“Sounds like a dick move,” Leonid said, “but you and your family are all geniuses. Let’s not give up on her just yet. Maybe she thought you were your grandmother’s granddaughter, that you were the right person to deal with Halfway.”
“Maybe,” Serendipity said uncertainly.
“One thing for certain,” Leonid said, smiling down at her, legs still firmly planted on the rail, cutting as heroic a pose as he could, “black sun or no, Halfway is a beautiful world—and we’re going to make the best of it.”
Then something slammed into the ship so hard it knocked him backwards into the soup.
So, my Nanowrimo winner’s t-shirt is on it’s way, I’ve “won” … but I’ve got a lot more to go to get this novel done.
At some point over the past weekend, I broke 40,000 words on Nano. This is no time to get complacent: even though I’m a few days ahead now – only 6200 words from the end – and I’m supposedly on vacation, I may need to go back to work tomorrow to deal with a minor, well, not crisis, but something that demands my attention.
So while that mountain above has impressive height and slope, it ends in a plateau, because the month of November is not done. And if you don’t retain focus, you can end on that plateau, because the end of November is friends and family and Thanksgiving and Black Friday and the year-end scramble at work, if you have one.
SO while I have a lead, I’m going to do what I can to keep it. Speaking of which … I wrote 375 words between what I wrote above and the end of this article. Here’s an excerpt:
“So, still thinking Halfway was a steal?” Sirius asked. “Was it worth it to spend your inheritance on the hideout of a war criminal, no doubt on her way back here?”
“She’s not a war criminal, and she’s not coming back,” Serendipity said. “She’s a prolific and nurturing mother. She would never have left her grandchild behind, much less her own daughter. Same rules as Norylan’s parents: if she could have come back, she would have—”
“Nurturing mother doesn’t mean,” Sirius said, “she wasn’t a war criminal.”
“A few hard choices don’t a monster make,” Serendipity said. “She led the First Contact mission between Dresan and Murra. For all practical intents and purposes, she founded the Dresan-Murran Alliance, the most harmonious grouping of aliens in the universe—”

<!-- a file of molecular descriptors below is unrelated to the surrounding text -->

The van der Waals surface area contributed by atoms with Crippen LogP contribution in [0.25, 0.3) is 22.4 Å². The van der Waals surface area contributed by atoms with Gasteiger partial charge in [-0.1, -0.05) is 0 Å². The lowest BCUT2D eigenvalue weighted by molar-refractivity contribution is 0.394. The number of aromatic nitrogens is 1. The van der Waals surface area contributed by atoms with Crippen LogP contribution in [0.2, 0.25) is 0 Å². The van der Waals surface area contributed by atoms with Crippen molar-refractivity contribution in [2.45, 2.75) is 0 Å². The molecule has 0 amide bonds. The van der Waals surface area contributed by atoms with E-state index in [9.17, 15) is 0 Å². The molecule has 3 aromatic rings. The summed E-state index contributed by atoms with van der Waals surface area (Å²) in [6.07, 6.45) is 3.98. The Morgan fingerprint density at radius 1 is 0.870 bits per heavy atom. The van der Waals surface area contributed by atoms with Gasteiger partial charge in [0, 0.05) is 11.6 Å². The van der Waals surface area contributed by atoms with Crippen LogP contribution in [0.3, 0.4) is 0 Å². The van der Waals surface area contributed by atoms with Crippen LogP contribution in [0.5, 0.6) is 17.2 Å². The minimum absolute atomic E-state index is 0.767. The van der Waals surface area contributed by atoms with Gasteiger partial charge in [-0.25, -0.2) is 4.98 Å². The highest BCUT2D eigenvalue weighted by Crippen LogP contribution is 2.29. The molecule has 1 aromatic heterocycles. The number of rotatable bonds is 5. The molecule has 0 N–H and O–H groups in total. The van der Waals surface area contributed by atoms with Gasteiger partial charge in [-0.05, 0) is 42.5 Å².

“Founded on annihilating everyone who didn’t fit that mold?” Sirius said quietly.
For a moment, Serendipity didn’t say anything.
“I can’t take responsibility for the sins of someone who wasn’t even my ancestor,” Serendipity said, “but I’ll defend the values they bequeathed to me, values they developed trying to learn from their mistakes. When my grandmother came, I could have had her kill you all—”
“Hey!” Sirius said. Then he punched her arm. “Ass!”
“Hey!” Serendipity said back, feeling her arm. “Ow—”
“No, you couldn’t have had her kill us,” Sirius said. “She would have sliced up that blaster, and maybe lopped a few arms, or perhaps just gut checked a few of Toren’s goons with the back end of her scythe blades. Your back was turned. She took the room in an instant—”
“She’s a killer,” Serendipity said. “You don’t know her—”
“She’s a First Contact Engineer and a pregnant mother,” Sirius said. “I saw her face. Yes, she’s scary—I’ve never seen anyone that scary—but I could also see relief when she saw we were children. I refuse to believe she would just windmill through us all, rolling heads.”
Serendipity stared at him.
“I’m not sure I agree with you,” she said, “but I think you’re also making my point.”
Back to work.
On track. A brief excerpt:
“We could always double bunk, if it comes to that,” Leonid said.
Andromeda and Serendipity both looked at him. Then shot daggers at each other.
“Why would you need to double bunk,” Serendipity asked. “This ship was designed for a crew of six hundred and fifty. It seems like you’d have plenty of bunks—”
“It’s the load of the oxygen farm—how large a space it can oxygenate,” Leonid said. “We used to have twelve segments, but we were down to six—before the crash. Now, once we get back to space, we’re going to need to husband things more carefully. For example, adding you and Norylan—”
“Yeah,” Sirius said. “I’ll bet you just chew up oxygen.”
“Not to mention calories,” Andromeda said.
“Hey,” Serendipity said.
“Seriously, both of you eat a lot,” Leonid said. “I’m guessing … six thousand a day?”
Serendipity seemed to weigh that. “I think that’s about right—for him,” she said, nodding at Norylan. “And I was pushing close to eleven thousand leading up to the tournament—”
“Eleven thousand calories a day!” Leonid said. “You eat for four people?”
“In training, a human Olympic athlete can consume ten thousand calories a day,” Serendipity said defensively. “A normal centaur requires closer to six or seven, and an athlete like myself pushes closer to nine thousand on a regular basis—”
“Let’s budget nine thousand for starters,” Leonid said. “But Norylan—”
“Is an Andiathar,” Serendipity said. “Their metabolism is very different—”
“No wonder he was starving,” Sirius said.
“Don’t you have fights, tournaments?” Serendipity said. “Toren was huge. He’s got to be pushing four, maybe five thousand calories a day, even if he isn’t in training—”
“Six,” Leonid said. “That’s why I guessed what I guessed for you—”
“I’m a little out of his weight class,” Serendipity smirked. Her face fell slightly. “How did you all get this way? I mean, I know you were attacked by pirates. But there’s more to it than just one attack. You’ve got traditions for fighting, ways of decorating your suits—”
“Don’t you like them?” Leonid asked.